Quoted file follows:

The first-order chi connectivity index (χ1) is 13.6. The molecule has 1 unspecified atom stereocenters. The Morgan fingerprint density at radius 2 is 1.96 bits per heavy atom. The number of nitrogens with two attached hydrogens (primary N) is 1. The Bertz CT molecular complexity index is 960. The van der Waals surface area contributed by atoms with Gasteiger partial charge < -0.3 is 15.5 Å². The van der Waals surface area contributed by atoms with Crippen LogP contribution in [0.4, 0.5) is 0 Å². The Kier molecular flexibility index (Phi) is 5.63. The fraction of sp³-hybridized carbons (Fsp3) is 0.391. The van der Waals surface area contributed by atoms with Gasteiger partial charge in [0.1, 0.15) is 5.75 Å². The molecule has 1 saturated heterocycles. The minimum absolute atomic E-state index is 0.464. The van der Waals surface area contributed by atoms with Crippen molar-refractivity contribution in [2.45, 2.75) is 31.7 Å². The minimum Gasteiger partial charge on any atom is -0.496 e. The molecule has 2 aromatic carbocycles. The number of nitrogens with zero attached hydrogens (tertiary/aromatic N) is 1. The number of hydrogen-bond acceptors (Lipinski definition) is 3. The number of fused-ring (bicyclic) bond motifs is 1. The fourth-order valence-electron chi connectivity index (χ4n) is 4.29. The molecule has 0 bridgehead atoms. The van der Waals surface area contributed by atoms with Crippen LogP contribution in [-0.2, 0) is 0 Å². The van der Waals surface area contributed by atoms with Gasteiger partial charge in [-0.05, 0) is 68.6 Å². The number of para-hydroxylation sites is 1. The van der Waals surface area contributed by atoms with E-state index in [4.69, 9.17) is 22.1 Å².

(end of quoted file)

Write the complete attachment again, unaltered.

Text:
The first-order chi connectivity index (χ1) is 13.6. The molecule has 1 unspecified atom stereocenters. The Morgan fingerprint density at radius 2 is 1.96 bits per heavy atom. The number of nitrogens with two attached hydrogens (primary N) is 1. The Bertz CT molecular complexity index is 960. The van der Waals surface area contributed by atoms with Gasteiger partial charge < -0.3 is 15.5 Å². The van der Waals surface area contributed by atoms with Crippen LogP contribution in [0.4, 0.5) is 0 Å². The Kier molecular flexibility index (Phi) is 5.63. The fraction of sp³-hybridized carbons (Fsp3) is 0.391. The van der Waals surface area contributed by atoms with Gasteiger partial charge in [0.1, 0.15) is 5.75 Å². The molecule has 1 saturated heterocycles. The minimum absolute atomic E-state index is 0.464. The van der Waals surface area contributed by atoms with Crippen molar-refractivity contribution in [2.45, 2.75) is 31.7 Å². The minimum Gasteiger partial charge on any atom is -0.496 e. The molecule has 2 aromatic carbocycles. The number of nitrogens with zero attached hydrogens (tertiary/aromatic N) is 1. The number of hydrogen-bond acceptors (Lipinski definition) is 3. The number of fused-ring (bicyclic) bond motifs is 1. The fourth-order valence-electron chi connectivity index (χ4n) is 4.29. The molecule has 0 bridgehead atoms. The van der Waals surface area contributed by atoms with Crippen LogP contribution in [-0.2, 0) is 0 Å². The van der Waals surface area contributed by atoms with Gasteiger partial charge in [-0.05, 0) is 68.6 Å². The number of para-hydroxylation sites is 1. The van der Waals surface area contributed by atoms with E-state index in [4.69, 9.17) is 22.1 Å².